Tuesday, March 18, 2008

Wounds of war bring home new ways of healing

Wounds of war bring home new ways of healing

Iraq War’s medical challenges spawn solutions for civilians

Eric Gay / AP file
Sgt. Tawan Williamson undewent rehabilitation therapy at Brooke Army Medical Center in San Antonio last year. Williamson's left leg was shredded in Iraq when a bomb blew up under his Humvee in June 2006. A high-tech prosthetic leg allows him to run again.
View related photos

Day by day, images of a 4-week invasionFrom the first blasts that rocked Baghdad to the U.S. military's declaration that major combat was over, see images from every day of the conflict.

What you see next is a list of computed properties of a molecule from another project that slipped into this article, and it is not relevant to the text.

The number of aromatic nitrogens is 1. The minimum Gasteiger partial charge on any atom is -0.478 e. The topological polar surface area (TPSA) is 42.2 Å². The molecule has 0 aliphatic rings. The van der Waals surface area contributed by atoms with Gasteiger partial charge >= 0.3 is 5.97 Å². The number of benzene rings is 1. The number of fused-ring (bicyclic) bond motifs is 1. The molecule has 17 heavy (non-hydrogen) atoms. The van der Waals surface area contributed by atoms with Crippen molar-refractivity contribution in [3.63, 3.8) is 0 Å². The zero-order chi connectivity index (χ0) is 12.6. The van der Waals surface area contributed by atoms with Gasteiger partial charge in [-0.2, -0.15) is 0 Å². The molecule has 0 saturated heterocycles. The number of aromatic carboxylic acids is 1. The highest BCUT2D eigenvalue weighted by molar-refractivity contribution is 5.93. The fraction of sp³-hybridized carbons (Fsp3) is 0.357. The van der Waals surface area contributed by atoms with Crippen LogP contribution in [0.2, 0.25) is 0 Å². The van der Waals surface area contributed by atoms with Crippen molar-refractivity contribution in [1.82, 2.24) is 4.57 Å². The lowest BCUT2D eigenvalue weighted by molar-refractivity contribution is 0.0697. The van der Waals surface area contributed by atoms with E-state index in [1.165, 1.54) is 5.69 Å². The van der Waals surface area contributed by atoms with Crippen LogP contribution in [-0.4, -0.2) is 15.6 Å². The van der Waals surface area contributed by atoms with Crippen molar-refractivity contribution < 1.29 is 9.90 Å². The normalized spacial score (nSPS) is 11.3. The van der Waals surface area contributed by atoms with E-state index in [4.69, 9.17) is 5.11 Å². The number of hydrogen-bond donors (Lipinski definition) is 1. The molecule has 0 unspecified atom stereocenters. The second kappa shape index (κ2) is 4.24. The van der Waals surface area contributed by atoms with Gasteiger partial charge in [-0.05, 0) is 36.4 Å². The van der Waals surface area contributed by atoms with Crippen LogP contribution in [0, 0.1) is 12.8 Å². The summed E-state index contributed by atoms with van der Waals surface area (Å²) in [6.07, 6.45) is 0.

By Dr. Edward V. Craig
Special to msnbc.com
updated 8:28 a.m. ET, Tues., March. 18, 2008

Dr. Edward V. Craig
Throughout history, the experiences of doctors in wartime have led to dramatic advances in civilian medical care.
Hippocrates, best known for the oath every graduating medical student takes, recognized this in 400 B.C. when he wrote that war was a surgeon’s best training ground. Each war has exposed physicians to injuries not seen previously, and the Iraq War — with its signature roadside bombs (in this war’s lingo “improvised explosive devices”) — is no exception.

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